Africa is famous for its floral biodiversity, exploited by local people for therapeutic purposes. However, such plants need to be scrutinised scientifically for the presence of bioactive compounds and possible biological properties. This study attempts for the first time to highlight the pharmacological and phytochemical profile of extracts prepared from leaves and stem barks of three African plants (Macaranga hurifolia Beille, Sterculia tragacantha Lindl. and Zanthoxylum gilletii (De Wild.) P. G. Waterman. The extracts were tested for antioxidant and enzyme inhibitory effects. Free radical scavenging, metal chelator, reducing power and phosphomolybdenum assays were performed to evaluate antioxidant effects. To identify enzyme inhibitory effects, cholinesterases (acetylcholinesterase (AChE) and butrylcholinesterase (BChE)), tyrosinase, α-amylase and α-glucosidase were selected as target enzymes. High performance liquid chromatography-Electrospray tandem mass spectrometry (HPLC-ESI-MS) technique was also used for chemical profiling. ABTS (2,2′-azino-bis(3-ethylbenzothiazoline-6-sulphonic acid) and DPPH (1,1-diphenyl-2-picrylhydrazyl) radical scavenging assays showed that the stem barks of all three African plants were better scavenger than leaf extracts. Sterculia tragacantha was found to be a better metal chelator (64.10 ± 4.66 mg EDTAE/g) among the studied plants. All extracts exhibited good clinical enzyme inhibitory activities. The stem bark of S. tragacantha exhibited the best acetylcholinesterase activity compared to the other plants. HPLC-ESI-MS characterization showed that the most abundant compounds in stem bark were flavonoids in M. hurifolia (4.2 ± 0.2 mg/g DE), proanthocyanidins in S. tragacantha (42 ± 1 mg/g DE) and similar concentrations of phenolic acids and flavonoids in Z. gilletii (2.8–3.1 mg/g DE). Based on the biological activity, the most abundant and relevant bioactive compounds in the extracts were studied using molecular modelling approach against tyrosinase. The studied African plants showed good antioxidant and enzymatic propensities and thus can be considered as potential bioresources for future development of nutraceuticals and/or for pharmaceutical applications.

Chemical profiling, antioxidant, enzyme inhibitory and molecular modelling studies on the leaves and stem bark extracts of three African medicinal plants

Mollica A.;Stefanucci A.;
2019

Abstract

Africa is famous for its floral biodiversity, exploited by local people for therapeutic purposes. However, such plants need to be scrutinised scientifically for the presence of bioactive compounds and possible biological properties. This study attempts for the first time to highlight the pharmacological and phytochemical profile of extracts prepared from leaves and stem barks of three African plants (Macaranga hurifolia Beille, Sterculia tragacantha Lindl. and Zanthoxylum gilletii (De Wild.) P. G. Waterman. The extracts were tested for antioxidant and enzyme inhibitory effects. Free radical scavenging, metal chelator, reducing power and phosphomolybdenum assays were performed to evaluate antioxidant effects. To identify enzyme inhibitory effects, cholinesterases (acetylcholinesterase (AChE) and butrylcholinesterase (BChE)), tyrosinase, α-amylase and α-glucosidase were selected as target enzymes. High performance liquid chromatography-Electrospray tandem mass spectrometry (HPLC-ESI-MS) technique was also used for chemical profiling. ABTS (2,2′-azino-bis(3-ethylbenzothiazoline-6-sulphonic acid) and DPPH (1,1-diphenyl-2-picrylhydrazyl) radical scavenging assays showed that the stem barks of all three African plants were better scavenger than leaf extracts. Sterculia tragacantha was found to be a better metal chelator (64.10 ± 4.66 mg EDTAE/g) among the studied plants. All extracts exhibited good clinical enzyme inhibitory activities. The stem bark of S. tragacantha exhibited the best acetylcholinesterase activity compared to the other plants. HPLC-ESI-MS characterization showed that the most abundant compounds in stem bark were flavonoids in M. hurifolia (4.2 ± 0.2 mg/g DE), proanthocyanidins in S. tragacantha (42 ± 1 mg/g DE) and similar concentrations of phenolic acids and flavonoids in Z. gilletii (2.8–3.1 mg/g DE). Based on the biological activity, the most abundant and relevant bioactive compounds in the extracts were studied using molecular modelling approach against tyrosinase. The studied African plants showed good antioxidant and enzymatic propensities and thus can be considered as potential bioresources for future development of nutraceuticals and/or for pharmaceutical applications.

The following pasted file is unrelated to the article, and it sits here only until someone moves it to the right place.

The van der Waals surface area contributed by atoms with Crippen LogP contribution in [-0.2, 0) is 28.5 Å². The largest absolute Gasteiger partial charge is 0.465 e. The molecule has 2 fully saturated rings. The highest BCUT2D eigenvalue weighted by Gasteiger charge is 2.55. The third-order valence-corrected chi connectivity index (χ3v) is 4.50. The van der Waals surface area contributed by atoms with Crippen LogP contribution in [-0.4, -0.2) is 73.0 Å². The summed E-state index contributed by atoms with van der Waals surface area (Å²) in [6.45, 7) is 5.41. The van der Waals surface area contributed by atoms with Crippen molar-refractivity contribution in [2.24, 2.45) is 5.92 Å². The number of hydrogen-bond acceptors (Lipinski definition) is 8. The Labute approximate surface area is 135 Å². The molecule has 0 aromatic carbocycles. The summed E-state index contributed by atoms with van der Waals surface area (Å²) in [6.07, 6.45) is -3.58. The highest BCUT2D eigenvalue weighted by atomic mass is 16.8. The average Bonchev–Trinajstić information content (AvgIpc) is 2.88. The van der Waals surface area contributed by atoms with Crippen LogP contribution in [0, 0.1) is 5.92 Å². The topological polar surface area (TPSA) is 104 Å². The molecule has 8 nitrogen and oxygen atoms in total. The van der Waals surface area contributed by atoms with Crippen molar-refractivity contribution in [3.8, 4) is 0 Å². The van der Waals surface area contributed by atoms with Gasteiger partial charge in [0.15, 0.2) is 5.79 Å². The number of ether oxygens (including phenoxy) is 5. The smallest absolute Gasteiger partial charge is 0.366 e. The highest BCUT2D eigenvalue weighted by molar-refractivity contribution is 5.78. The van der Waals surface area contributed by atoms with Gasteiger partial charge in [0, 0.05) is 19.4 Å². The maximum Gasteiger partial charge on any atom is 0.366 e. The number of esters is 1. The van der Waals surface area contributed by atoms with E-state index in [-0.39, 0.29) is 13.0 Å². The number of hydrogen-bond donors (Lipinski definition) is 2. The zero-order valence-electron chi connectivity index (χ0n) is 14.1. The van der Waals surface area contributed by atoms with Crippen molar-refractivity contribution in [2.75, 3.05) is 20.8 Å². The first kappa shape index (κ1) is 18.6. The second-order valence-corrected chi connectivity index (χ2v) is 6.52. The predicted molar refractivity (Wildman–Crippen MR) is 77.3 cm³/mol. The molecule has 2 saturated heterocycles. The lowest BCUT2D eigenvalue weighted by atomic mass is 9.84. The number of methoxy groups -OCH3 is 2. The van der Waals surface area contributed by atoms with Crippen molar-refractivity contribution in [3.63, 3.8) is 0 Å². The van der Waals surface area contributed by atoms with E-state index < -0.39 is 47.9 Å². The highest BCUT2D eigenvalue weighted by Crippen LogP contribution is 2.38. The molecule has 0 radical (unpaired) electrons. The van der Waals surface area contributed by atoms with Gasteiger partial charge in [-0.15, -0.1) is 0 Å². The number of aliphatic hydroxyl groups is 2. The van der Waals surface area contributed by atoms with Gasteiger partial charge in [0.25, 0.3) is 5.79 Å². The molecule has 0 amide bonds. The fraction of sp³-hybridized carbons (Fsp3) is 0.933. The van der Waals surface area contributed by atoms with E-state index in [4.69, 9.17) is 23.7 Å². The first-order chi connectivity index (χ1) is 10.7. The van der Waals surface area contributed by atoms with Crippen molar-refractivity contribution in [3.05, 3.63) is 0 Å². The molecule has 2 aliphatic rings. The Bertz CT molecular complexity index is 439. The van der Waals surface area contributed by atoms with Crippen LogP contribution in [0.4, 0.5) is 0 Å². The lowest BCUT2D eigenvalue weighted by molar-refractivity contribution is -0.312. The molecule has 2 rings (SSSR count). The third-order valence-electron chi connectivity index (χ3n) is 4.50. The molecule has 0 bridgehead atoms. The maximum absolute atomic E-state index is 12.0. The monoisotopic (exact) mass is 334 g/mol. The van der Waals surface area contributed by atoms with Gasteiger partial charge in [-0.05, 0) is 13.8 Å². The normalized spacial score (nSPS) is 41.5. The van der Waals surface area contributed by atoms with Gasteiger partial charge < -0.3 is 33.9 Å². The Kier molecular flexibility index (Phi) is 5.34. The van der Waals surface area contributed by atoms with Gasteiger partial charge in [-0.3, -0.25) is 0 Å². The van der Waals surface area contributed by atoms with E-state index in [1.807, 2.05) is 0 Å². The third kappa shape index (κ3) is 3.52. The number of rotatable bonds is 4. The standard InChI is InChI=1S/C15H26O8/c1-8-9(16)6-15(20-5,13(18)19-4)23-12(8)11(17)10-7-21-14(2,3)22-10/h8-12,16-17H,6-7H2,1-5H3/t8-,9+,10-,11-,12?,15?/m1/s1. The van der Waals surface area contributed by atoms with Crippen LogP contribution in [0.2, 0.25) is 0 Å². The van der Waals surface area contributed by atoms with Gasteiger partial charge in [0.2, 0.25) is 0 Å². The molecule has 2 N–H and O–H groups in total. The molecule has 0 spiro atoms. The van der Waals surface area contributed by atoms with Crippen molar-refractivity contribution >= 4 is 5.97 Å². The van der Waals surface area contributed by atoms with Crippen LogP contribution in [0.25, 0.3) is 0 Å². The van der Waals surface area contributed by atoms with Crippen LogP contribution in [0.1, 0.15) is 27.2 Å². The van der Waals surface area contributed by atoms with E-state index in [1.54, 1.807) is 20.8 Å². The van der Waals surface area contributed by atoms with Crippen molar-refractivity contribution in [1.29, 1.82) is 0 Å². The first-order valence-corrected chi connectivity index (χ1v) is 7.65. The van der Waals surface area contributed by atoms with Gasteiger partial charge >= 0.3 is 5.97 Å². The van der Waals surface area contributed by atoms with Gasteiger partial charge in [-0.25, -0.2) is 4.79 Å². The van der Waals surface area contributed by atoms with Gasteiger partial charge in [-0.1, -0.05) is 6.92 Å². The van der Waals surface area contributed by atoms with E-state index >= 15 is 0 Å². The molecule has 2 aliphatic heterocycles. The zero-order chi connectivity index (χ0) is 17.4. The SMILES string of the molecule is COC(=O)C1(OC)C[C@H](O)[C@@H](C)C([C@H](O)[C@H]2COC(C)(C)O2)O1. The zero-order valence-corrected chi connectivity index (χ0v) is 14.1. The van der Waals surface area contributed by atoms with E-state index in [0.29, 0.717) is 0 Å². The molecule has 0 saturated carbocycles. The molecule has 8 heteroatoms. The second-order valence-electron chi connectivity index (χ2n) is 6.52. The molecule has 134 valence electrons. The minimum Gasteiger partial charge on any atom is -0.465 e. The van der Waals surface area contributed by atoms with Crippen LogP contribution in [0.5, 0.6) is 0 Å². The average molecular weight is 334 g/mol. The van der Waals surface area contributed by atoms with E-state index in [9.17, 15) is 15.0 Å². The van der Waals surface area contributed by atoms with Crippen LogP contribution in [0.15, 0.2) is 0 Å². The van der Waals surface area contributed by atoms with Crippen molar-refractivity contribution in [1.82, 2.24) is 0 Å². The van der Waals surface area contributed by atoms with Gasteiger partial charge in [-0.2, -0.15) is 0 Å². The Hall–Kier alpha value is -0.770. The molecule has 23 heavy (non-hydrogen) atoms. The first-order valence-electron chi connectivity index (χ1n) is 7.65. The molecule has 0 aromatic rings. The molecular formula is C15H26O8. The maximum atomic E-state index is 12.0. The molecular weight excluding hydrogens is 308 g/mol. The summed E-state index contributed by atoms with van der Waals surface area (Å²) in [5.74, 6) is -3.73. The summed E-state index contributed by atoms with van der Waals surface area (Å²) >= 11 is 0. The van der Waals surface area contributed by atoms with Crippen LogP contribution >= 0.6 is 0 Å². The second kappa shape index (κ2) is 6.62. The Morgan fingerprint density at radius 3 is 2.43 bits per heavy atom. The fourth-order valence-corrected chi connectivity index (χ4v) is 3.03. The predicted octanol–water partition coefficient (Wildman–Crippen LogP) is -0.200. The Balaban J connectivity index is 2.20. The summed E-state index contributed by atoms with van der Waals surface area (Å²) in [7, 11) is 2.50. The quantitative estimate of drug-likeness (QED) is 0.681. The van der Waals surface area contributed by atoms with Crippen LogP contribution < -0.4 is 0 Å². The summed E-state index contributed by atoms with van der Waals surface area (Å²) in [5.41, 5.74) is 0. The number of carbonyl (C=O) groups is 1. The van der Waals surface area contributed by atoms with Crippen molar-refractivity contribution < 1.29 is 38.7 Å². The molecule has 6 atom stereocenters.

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Utilizza questo identificativo per citare o creare un link a questo documento: http://hdl.handle.net/11564/717657
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